Bagley receives Caregiver Award from Redmond
by Jason Lowrey
Oct 28, 2012 | 2624 views | 0 0 comments | 12 12 recommendations | email to a friend | print
Darlene and Buddy Bagley stand in the Adairsville Middle School football field for the 2012 Pink Out event held Oct. 26. Bagley won the 2012 Caregiver Award from Cancer Navigators after being nominated by his wife. JANICE REED/Special
Darlene and Buddy Bagley stand in the Adairsville Middle School football field for the 2012 Pink Out event held Oct. 26. Bagley won the 2012 Caregiver Award from Cancer Navigators after being nominated by his wife. JANICE REED/Special
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Adairsville City Council member Buddy Bagley received the 2012 Caregiver Award Oct. 23 from Redmond Regional Medical Center as part of its Surviving to Share Contest. This was the first year for the caregiver award, which was presented in addition to the traditional survivor’s award.

Bagley was nominated for the award by his wife, Darlene, who has fought ovarian cancer, and a number of spreading tumors, for three years. To nominate her husband, Darlene Bagley wrote a letter to Redmond praising her husband’s support through her treatment.

“I could never say enough to express my love for my caregiver, my best friend, my angel…my husband,” Darlene Bagley wrote. “He is patient, kind, loving, cheerful, smiling and always happy. No matter how hard it gets, he can alway find something good about whatever the situation is.

“So many times when it seems like there would be no way things could work out, he always lets me know the Lord can make a way. He always has a way of giving me hope and never giving up.”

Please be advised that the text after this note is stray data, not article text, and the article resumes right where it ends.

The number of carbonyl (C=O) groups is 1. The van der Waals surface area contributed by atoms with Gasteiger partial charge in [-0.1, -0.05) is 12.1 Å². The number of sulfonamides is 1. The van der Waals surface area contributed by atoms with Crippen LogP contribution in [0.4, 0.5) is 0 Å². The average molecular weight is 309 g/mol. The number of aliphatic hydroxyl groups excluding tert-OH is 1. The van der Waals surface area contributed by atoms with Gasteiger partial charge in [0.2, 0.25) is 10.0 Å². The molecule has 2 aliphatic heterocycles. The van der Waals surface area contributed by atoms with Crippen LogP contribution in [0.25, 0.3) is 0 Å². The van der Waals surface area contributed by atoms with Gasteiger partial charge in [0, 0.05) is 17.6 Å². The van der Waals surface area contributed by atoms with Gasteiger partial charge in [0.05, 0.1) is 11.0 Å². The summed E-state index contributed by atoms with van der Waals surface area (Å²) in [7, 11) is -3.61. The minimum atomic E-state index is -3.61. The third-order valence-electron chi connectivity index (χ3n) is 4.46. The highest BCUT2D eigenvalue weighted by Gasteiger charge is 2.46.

Bagley said he knew his wife had written the letter, but he was surprised to win the award.

“It’s a great honor. It is a great honor. I don’t deserve it,” he said. “I just … I don’t think it’s nothing special that I do [what I do]. I just do what I’m supposed to do as a husband — to take care of her.”

Bagley added it was his duty as a husband to take care of his wife as she battles her disease.

“I know some men that their wives have [gotten] breast cancer and as soon as they found it out, they got up and left. You don’t do that. That’s not what you do.”

In addition to supporting his wife through her treatments, Bagley has operated a number of charity events to raise money for area cancer support groups and charities such as Cancer Navigators. Every year he and his wife hold a motorcycle ride in Adairsville. This year they raised $12,608 and hope to hit $15,000 with next year’s July 13 ride.

That fundraising and his wife’s fight with cancer have made Bagley aware of how important volunteer work is in the fight against cancer.

“You hear other people and you say ‘them folks need help’ and then when you really get involved and see people hurting everyday and going to a cancer center once a month and see so many people devastated by that disease, it makes you want to help. It makes you want to do something,” he said.

Bagley believes that anyone who wakes up in the morning without cancer is “mighty fortunate” and he urged others to volunteer at Cancer Navigators and other groups to support survivors.

While he appreciated the kind words his wife had to say about him, Bagley believes she deserved more praise than himself.

“She’s a whole lot better than I am. Whatever she said about me she should have said about her twice. She is a wonderful, loving — one of the most kindhearted people that I have ever seen in my life,” he said.